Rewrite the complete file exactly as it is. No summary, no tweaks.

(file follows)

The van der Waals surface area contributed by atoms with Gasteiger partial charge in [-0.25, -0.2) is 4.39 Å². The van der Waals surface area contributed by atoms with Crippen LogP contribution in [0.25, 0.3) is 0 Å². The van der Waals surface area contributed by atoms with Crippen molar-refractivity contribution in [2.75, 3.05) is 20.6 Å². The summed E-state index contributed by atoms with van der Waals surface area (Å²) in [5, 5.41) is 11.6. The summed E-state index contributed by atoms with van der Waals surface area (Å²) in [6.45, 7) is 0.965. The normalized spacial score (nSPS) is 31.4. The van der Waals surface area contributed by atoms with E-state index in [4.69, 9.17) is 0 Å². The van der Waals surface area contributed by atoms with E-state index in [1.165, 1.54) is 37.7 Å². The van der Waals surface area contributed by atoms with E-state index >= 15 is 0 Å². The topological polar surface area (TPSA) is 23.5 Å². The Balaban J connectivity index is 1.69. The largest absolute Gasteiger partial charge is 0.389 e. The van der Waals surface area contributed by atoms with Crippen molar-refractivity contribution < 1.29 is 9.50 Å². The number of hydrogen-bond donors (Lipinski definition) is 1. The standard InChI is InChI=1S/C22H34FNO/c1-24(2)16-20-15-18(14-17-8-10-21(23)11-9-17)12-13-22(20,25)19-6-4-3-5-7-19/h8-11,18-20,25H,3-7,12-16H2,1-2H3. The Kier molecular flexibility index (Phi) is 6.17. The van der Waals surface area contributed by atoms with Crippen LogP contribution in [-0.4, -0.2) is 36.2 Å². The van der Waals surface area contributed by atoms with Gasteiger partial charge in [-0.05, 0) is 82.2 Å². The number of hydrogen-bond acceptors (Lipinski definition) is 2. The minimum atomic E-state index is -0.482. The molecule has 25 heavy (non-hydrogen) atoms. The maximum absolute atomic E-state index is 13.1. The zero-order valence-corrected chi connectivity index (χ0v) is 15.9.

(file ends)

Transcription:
The van der Waals surface area contributed by atoms with Gasteiger partial charge in [-0.25, -0.2) is 4.39 Å². The van der Waals surface area contributed by atoms with Crippen LogP contribution in [0.25, 0.3) is 0 Å². The van der Waals surface area contributed by atoms with Crippen molar-refractivity contribution in [2.75, 3.05) is 20.6 Å². The summed E-state index contributed by atoms with van der Waals surface area (Å²) in [5, 5.41) is 11.6. The summed E-state index contributed by atoms with van der Waals surface area (Å²) in [6.45, 7) is 0.965. The normalized spacial score (nSPS) is 31.4. The van der Waals surface area contributed by atoms with E-state index in [4.69, 9.17) is 0 Å². The van der Waals surface area contributed by atoms with E-state index in [1.165, 1.54) is 37.7 Å². The van der Waals surface area contributed by atoms with E-state index >= 15 is 0 Å². The topological polar surface area (TPSA) is 23.5 Å². The Balaban J connectivity index is 1.69. The largest absolute Gasteiger partial charge is 0.389 e. The van der Waals surface area contributed by atoms with Crippen molar-refractivity contribution < 1.29 is 9.50 Å². The number of hydrogen-bond donors (Lipinski definition) is 1. The standard InChI is InChI=1S/C22H34FNO/c1-24(2)16-20-15-18(14-17-8-10-21(23)11-9-17)12-13-22(20,25)19-6-4-3-5-7-19/h8-11,18-20,25H,3-7,12-16H2,1-2H3. The Kier molecular flexibility index (Phi) is 6.17. The van der Waals surface area contributed by atoms with Crippen LogP contribution in [-0.4, -0.2) is 36.2 Å². The van der Waals surface area contributed by atoms with Gasteiger partial charge in [-0.05, 0) is 82.2 Å². The number of hydrogen-bond acceptors (Lipinski definition) is 2. The minimum atomic E-state index is -0.482. The molecule has 25 heavy (non-hydrogen) atoms. The maximum absolute atomic E-state index is 13.1. The zero-order valence-corrected chi connectivity index (χ0v) is 15.9.